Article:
Cold Sores (Nongenital Herpes Simplex Infections)
Sandra Gonzalez Gompf, MD, FACP
Sandra Gonzalez Gompf, MD, FACP is a U.S. board-certified Infectious Disease subspecialist. Dr. Gompf received a Bachelor of Science from the University of Miami, and a Medical Degree from the University of South Florida. Dr. Gompf completed residency training in Internal Medicine at the University of South Florida followed by subspecialty fellowship training there in Infectious Diseases under the directorship of Dr. John T. Sinnott, IV.
Melissa Conrad Stöppler, MD
Melissa Conrad Stöppler, MD, is a U.S. board-certified Anatomic Pathologist with subspecialty training in the fields of Experimental and Molecular Pathology. Dr. Stöppler's educational background includes a BA with Highest Distinction from the University of Virginia and an MD from the University of North Carolina. She completed residency training in Anatomic Pathology at Georgetown University followed by subspecialty fellowship training in molecular diagnostics and experimental pathology.
- Herpes simplex infections (nongenital cold sores) facts
- What are herpes simplex infections?
- What causes cold sores?
- What are the risk factors for herpes simplex infections?
- What makes herpes (cold sores) recur?
- Are cold sores contagious?
- How do cold sores spread?
- What is the incubation period for cold sores?
- What is primary oral herpes?
- What does recurrent herpes look like?
- What are the signs and symptoms of cold sores?
- What other conditions can look like oral herpes (cold sores)?
- What is angular stomatitis?
- What are canker sores?
- What types of doctors treat cold sores?
- What tests do health-care professionals use to diagnose oral herpes?
- How long do cold sores last?
- What is the treatment for cold sores, are there any home remedies, and what medications treat oral herpes?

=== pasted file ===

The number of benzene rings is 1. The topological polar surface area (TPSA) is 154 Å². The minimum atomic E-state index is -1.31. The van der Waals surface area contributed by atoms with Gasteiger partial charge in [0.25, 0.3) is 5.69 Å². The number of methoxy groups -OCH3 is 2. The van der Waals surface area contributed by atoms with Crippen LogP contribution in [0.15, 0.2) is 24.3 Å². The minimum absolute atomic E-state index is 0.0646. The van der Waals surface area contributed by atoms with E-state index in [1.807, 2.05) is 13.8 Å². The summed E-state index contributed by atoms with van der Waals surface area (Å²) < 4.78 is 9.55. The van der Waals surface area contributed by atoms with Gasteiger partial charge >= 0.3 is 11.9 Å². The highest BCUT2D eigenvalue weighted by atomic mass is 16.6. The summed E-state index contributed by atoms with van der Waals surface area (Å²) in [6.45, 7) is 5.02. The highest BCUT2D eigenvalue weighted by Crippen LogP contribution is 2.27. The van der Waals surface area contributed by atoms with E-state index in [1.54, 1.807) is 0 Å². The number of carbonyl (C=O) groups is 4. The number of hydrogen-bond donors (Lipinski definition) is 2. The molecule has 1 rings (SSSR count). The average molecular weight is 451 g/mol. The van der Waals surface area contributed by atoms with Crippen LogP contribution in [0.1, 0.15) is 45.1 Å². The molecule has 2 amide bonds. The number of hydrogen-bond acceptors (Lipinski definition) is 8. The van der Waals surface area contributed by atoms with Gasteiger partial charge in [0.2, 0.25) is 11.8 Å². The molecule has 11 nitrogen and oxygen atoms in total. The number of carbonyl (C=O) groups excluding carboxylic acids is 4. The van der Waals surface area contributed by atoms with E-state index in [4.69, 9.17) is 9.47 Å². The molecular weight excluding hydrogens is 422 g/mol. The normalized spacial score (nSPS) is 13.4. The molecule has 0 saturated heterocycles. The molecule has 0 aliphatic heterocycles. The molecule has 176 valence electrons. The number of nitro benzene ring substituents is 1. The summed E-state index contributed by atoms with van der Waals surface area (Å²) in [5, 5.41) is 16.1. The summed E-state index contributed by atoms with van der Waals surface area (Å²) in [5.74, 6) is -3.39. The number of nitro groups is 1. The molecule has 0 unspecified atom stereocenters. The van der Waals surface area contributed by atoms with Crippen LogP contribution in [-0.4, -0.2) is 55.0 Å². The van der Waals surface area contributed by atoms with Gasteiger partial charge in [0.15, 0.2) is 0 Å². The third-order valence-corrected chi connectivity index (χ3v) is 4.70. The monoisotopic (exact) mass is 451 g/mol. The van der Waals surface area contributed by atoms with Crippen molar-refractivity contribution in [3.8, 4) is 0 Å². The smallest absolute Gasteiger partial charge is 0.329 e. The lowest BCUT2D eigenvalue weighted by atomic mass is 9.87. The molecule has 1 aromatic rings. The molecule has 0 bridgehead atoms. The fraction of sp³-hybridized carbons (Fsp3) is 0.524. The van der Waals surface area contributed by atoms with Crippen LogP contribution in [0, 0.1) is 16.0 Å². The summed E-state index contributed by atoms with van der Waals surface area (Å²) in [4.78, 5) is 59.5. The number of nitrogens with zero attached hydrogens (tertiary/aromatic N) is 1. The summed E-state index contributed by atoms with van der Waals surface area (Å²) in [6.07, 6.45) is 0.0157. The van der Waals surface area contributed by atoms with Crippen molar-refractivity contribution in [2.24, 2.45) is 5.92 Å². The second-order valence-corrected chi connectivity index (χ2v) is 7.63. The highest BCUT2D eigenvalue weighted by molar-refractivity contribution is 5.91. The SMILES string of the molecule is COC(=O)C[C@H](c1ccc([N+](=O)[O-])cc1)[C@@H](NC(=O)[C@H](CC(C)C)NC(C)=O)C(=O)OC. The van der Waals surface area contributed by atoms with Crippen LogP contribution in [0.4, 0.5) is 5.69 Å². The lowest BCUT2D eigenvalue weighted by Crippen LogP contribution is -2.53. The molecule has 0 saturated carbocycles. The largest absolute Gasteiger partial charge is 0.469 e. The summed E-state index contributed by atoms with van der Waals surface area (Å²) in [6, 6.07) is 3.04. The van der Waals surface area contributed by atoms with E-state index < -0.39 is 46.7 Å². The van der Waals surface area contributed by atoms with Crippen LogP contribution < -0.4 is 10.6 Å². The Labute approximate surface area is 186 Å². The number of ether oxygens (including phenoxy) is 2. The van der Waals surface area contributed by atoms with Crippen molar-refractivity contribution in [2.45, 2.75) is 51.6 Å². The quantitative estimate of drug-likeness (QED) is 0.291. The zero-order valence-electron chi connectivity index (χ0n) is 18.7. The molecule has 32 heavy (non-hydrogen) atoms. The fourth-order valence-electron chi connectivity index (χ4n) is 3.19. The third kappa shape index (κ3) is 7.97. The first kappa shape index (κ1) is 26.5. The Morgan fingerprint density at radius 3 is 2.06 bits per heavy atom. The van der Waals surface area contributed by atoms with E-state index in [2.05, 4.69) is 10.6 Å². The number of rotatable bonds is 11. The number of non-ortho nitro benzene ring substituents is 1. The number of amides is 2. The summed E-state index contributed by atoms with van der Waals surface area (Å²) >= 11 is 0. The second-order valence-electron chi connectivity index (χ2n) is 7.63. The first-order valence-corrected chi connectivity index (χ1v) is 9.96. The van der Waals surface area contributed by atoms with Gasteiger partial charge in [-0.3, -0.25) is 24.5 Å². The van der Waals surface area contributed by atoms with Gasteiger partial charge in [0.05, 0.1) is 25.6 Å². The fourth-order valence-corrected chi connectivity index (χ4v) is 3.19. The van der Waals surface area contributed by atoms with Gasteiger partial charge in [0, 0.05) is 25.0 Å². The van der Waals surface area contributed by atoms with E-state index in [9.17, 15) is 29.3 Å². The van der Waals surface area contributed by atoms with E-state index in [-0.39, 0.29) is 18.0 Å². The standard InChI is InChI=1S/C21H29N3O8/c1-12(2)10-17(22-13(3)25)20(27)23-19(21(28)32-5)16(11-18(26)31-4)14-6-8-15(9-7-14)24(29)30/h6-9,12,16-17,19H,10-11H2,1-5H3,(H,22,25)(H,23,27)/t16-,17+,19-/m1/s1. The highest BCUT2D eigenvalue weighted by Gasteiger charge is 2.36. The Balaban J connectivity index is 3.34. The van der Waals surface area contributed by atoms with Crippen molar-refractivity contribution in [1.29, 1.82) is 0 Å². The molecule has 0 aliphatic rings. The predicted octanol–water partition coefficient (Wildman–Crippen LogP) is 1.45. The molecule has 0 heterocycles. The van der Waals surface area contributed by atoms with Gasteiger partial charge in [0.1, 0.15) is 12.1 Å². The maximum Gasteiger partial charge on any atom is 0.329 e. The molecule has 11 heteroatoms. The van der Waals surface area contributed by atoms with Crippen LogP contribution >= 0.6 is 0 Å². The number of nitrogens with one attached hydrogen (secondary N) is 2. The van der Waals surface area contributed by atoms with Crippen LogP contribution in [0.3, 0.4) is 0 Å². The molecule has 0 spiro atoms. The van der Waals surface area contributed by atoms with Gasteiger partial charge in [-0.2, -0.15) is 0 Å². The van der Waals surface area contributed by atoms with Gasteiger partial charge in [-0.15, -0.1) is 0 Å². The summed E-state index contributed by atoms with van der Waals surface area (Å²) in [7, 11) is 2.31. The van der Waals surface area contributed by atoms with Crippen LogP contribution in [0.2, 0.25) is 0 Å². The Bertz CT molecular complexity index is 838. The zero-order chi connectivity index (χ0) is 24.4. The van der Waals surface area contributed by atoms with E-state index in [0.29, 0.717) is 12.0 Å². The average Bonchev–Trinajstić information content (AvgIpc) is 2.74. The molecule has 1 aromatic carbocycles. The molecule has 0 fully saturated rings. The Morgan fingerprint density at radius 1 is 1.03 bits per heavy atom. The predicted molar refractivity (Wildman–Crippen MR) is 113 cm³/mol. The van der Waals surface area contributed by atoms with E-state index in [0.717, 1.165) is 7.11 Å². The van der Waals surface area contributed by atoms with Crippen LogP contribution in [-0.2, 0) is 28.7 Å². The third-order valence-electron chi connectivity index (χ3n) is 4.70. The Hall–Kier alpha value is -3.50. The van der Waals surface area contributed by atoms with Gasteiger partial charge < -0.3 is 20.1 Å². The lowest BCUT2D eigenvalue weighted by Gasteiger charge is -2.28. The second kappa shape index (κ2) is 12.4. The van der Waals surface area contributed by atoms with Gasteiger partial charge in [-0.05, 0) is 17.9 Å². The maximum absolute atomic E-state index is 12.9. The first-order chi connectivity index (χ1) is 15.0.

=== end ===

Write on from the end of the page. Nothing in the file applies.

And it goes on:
- What are the possible complications of oral herpes (cold sores)?
- What is the prognosis for oral herpes (cold sores)?
- Is it possible to prevent cold sores?
- Cold Sores Slideshow
- Adult Skin Problems Slideshow
- Take the Skin Conditions Quiz
Herpes simplex infections (nongenital cold sores) facts
- Herpes simplex virus (HSV) can cause infections that affect the mouth, face, genitals, skin, buttocks, and the anal area. It is one of the most common chronic viral infections in humans. The prevalence of HSV-1 (oral herpes) infection is 67% of adults worldwide and is higher than the prevalence of HSV-2 (genital herpes).
- Of the two herpes simplex viruses (HSV-1 and HSV-2), cold sores are most commonly caused by HSV-1.
- The virus resides deep in the nerve roots and may reactivate at a later time, causing the same symptoms and signs in the same location.
- Cold sores usually go away within one to two weeks, but they can be treated with antiviral medications to reduce pain and shorten healing time.
What are herpes simplex infections?
Herpes simplex virus (HSV) can cause infections that affect the mouth, face, genitals, skin, buttocks, and the anal area. This article will concentrate on nongenital herpes. Many people acquire the virus and have no symptoms or signs. For others, painful blisters appear near the area where the virus entered the body. Typically, the blisters heal completely but may reappear at some point in the future. In between attacks, the virus resides deep in the roots of the nerves of the involved area. When herpes simplex lesions appear in their most common location, around the mouth, chin, and upper lip, people often refer to them as "cold sores" or "fever blisters." Oral herpes may cause ulcers, blisters, or sores anywhere inside the mouth, including the gums and the tongue. It may also cause sores inside the nose and around the nostrils. Herpes may also affect the eye.
Next: What causes cold sores?
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